- Geopolitical risks still exist (Iran, Taiwan) but are likely to fade somewhat with the Trump’s Presidency.
In either or both scenarios above, investors’ confidence would be shaken, which in our view is a good reason to continue to seek diversification and safe haven (such as precious metals) either for their industrial potential use (silver and platinum) or their safe haven status (gold).
Over The Past Week…
Over the past week, the S&P500 dropped -1,0% (13,8% YTD) while the Nasdaq100 dropped -1,2% (42,0% YTD). The US small cap index gained 1,1% (14,9% YTD).
Cboe Volatility Index climbed 12,1% (69,2% YTD) to 23,31.
The Eurostoxx50 dropped -1,4% (-4,5%), underperforming the S&P500 by-0,5%.
Diversified EM equities (VWO) dropped -0,2% (10,7%), underperforming the S&P500 by0,7%.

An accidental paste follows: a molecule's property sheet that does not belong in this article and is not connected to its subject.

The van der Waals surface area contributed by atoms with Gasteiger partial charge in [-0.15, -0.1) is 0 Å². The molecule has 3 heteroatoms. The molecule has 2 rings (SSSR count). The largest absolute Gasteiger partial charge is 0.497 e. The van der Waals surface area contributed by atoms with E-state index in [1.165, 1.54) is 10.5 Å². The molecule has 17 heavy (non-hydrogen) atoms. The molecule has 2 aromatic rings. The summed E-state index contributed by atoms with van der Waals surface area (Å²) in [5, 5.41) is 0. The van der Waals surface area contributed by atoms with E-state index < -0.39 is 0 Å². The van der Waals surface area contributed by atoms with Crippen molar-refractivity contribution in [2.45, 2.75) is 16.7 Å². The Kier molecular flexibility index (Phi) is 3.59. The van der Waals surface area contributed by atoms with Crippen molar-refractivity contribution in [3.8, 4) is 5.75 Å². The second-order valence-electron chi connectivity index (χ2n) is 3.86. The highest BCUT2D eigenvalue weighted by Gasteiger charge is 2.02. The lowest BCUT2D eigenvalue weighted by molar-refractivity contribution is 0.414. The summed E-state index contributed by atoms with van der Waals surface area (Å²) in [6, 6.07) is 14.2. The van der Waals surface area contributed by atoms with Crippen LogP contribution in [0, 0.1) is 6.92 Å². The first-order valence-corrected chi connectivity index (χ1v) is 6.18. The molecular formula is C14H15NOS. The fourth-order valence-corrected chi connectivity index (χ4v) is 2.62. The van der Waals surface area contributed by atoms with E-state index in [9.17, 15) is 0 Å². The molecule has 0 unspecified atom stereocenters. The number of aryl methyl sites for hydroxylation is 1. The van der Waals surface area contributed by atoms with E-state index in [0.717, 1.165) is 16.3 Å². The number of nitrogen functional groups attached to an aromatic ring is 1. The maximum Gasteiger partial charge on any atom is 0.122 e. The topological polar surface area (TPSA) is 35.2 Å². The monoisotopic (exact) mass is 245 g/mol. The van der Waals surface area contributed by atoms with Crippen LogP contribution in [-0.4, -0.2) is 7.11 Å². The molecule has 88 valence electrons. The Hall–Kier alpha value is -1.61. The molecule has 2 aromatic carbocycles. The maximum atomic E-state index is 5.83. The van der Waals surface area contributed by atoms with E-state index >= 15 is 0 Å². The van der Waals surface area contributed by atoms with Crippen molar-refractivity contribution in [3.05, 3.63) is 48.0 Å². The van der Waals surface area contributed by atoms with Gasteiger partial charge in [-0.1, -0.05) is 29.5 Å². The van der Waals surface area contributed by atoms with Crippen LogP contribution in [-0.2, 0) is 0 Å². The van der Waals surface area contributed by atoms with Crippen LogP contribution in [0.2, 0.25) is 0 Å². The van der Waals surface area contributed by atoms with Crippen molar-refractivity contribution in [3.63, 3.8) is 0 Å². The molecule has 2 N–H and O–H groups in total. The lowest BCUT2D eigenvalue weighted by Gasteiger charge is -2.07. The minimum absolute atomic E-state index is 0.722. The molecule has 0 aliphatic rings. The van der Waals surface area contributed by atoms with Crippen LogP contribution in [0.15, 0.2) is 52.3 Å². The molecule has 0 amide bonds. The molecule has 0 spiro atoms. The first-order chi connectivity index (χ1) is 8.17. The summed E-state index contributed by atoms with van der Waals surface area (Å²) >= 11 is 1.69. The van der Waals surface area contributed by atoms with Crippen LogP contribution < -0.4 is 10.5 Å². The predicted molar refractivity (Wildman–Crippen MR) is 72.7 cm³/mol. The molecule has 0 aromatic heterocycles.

The Dollar DXY Index (UUP) measuring the USD performance vs. other G7 currencies gained 0,3% (-5,5%) while the MSCI EM currency index (measuring the performance of EM currencies vs. the USD) gained 0,1% (2,9%).
10Y US Treasuries rallied -7bps (-102bps) to 0,90%. 10Y Bunds dropped -9bps (-45bps, Z-score -2,3) to -0,64%. 10Y Italian BTPs rallied -7bps (-85bps) to 0,56%, underperforming Bunds by 3bps.
US High Yield (HY) Average Spread over Treasuries climbed 7bps (48bps) to 3,84%. US Investment Grade Average OAS climbed 7bps (11bps) to 1,12%.
In European credit markets, EUR 5Y Senior Financial Spread climbed 8bps (11bps) to 0,63%.
Gold gained 0,1% (21,3%) while Silver dropped -1,0% (34,2%). Major Gold Mines (GDX) dropped -0,7% (19,8%).
Goldman Sachs Commodity Index gained 1,7% (-21,8%). WTI Crude gained 0,7% (-23,7%).
Have a nice week ahead and stay safe.
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Marc Bentin, BentinPartner GmbH
Founder, Chief Investment Officer